Friday, 10 January 2014

Terry Pratchett- Dodger

Dodger
Doubleday
Terry Pratchett
2012

“--one of the reasons I'm talking to you now is to tell you that whatever you may be planning, you must not break the law. Since I have just now stepped out of this room and any voice you may be hearing cannot possibly be mine, I must however point out to you that there are times when the law may be somewhat...flexible.”

When I first discovered the novels of Terry Pratchett I was (I think) thirteen-years-old, beginning with Truckers (the first book of The Bromeliad Trilogy), after which I devoured the Discworld series with vigorous aplomb. When I reached 16 I finally got a job, which meant I had enough money to buy each new novel by the author as and when they came out and power through them as quickly as I could. I'm not sure when it was, or why, that the magic somewhat faded. Perhaps through over-familiarity, perhaps even a decline in overall standards, but the prior magic of a new novel by my favourite author melted away to be replaced by merely a mental note to get around to it at some point.

Terry Pratchett's Dodger was released on the 25th of September.2012. I got it that Christmas as a present from my old dear mother, and about a year later I finally started reading it. Truth be told, I was somewhat apprehensive about how much I'd enjoy Pratchett's newest non-Discworld novel, thanks to the Victorian setting (which seemed to me like somewhat of a redundant gimmick when considering that Pratchett's last ten years of Discworld novels have basically done the same thing with the city of Ankh-Morpork), and thanks to my disdain for his last non-Disc book; Nation. The first few chapters, perhaps fifty-pages or so seemingly did little to change my mind, but at some point after this things clicked in to place enough to make me look back at my preconceptions and scoff.

The great bearded one himself.
Pratchett describes Dodger as a historical fantasy, using real historical figures (such as Charles Dickens, Benjamin Disraeli and others) as characters in his story set on the streets of Victorian London, starring the titular Dodger, who, it almost goes without saying, is Pratchett's version of Dickens' famous supporting act from Oliver Twist. It became quickly apparent, however, that Dodger is immediately recognisable as a very Pratchetian (yes I just made that up) character to his very core. The plot is a constantly evolving one full of mystery and intrigue, and I don't wish to spoil its development here, but it revolves around Dodger being thrust out of his comfort zone of poverty, dirty work and strange homeless people in to the world of London society as he becomes inadvertently caught up in a whirlwind of dangerous politics with international implications, after having a heroic moment saving an unfortunate random young lady from some vile miscreants on the street, then finding her not to be so random after all.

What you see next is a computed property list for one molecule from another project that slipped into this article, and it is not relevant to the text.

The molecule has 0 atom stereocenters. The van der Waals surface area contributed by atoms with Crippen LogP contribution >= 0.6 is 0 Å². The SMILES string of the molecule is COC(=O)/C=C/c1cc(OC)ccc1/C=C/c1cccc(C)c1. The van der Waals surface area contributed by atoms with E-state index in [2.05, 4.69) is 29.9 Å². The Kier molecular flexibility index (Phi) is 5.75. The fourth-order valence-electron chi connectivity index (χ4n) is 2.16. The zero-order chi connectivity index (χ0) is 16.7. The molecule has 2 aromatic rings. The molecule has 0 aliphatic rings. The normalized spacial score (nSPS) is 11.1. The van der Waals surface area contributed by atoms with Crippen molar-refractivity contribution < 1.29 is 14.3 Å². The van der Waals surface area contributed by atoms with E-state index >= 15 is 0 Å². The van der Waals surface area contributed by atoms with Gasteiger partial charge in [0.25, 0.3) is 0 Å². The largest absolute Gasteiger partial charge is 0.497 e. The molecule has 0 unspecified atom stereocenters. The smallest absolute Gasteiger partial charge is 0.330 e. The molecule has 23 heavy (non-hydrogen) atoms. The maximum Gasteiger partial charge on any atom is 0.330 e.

Pratchett adapts the satirical fantasy of his usual novels into a more realistic setting without much difficulty, taking real life historical aspects of poverty and corruption in the city and attacking or embracing them with his individually charismatic prose style, but, as I said before, it's something he's been doing for some time now (Discworld novels The Truth and Thud stand out for me as examples), so it was really down to the strength of the characters to make it stand out. It's for that reason, I think, that it took a while for me to really get in to Dodger, since Pratchett writes his character with measured depth, developing his personality and intelligence in relation to the developments of the plot. It's hard for me not to compare Pratchett's character to his Discworld versions, but Dodger is actually somewhat unique in his make-up, though many of the supporting cast are very recognisable; Sir Robert Peel, for example, is a a dead-on mash-up of Sam Vimes and The Patrician.

I'm not going to rave too much about this because it's far from a life changing tome or a unique genre-changing classic, and it's far from Terry Pratchett's best. What it is is a somewhat memorable young adult adventure novel that would probably make a very good blockbuster adaptation or TV drama, but isn't really anything more than a three star book. Pratchett does an admirable job of developing tension, suspense and plot mystery (though I wasn't much of a fan of the ending), and also writes one of his most affectionately understated romantic sub-plots, but I also noticed a suspicious lack of set-pieces; there are plenty of long- thoughtful conversations about the nature of poverty and fairness and all that, but, for a book with a plot revolving around international politics and espionage, Pratchett spends very little time outlining just what exactly is going on. As a result, the adventure aspects are undercooked for the sake of satirical philosophy, which I've read just too many times from this man's pen.

I don't give review scores, but if I did it'd be 3 stars.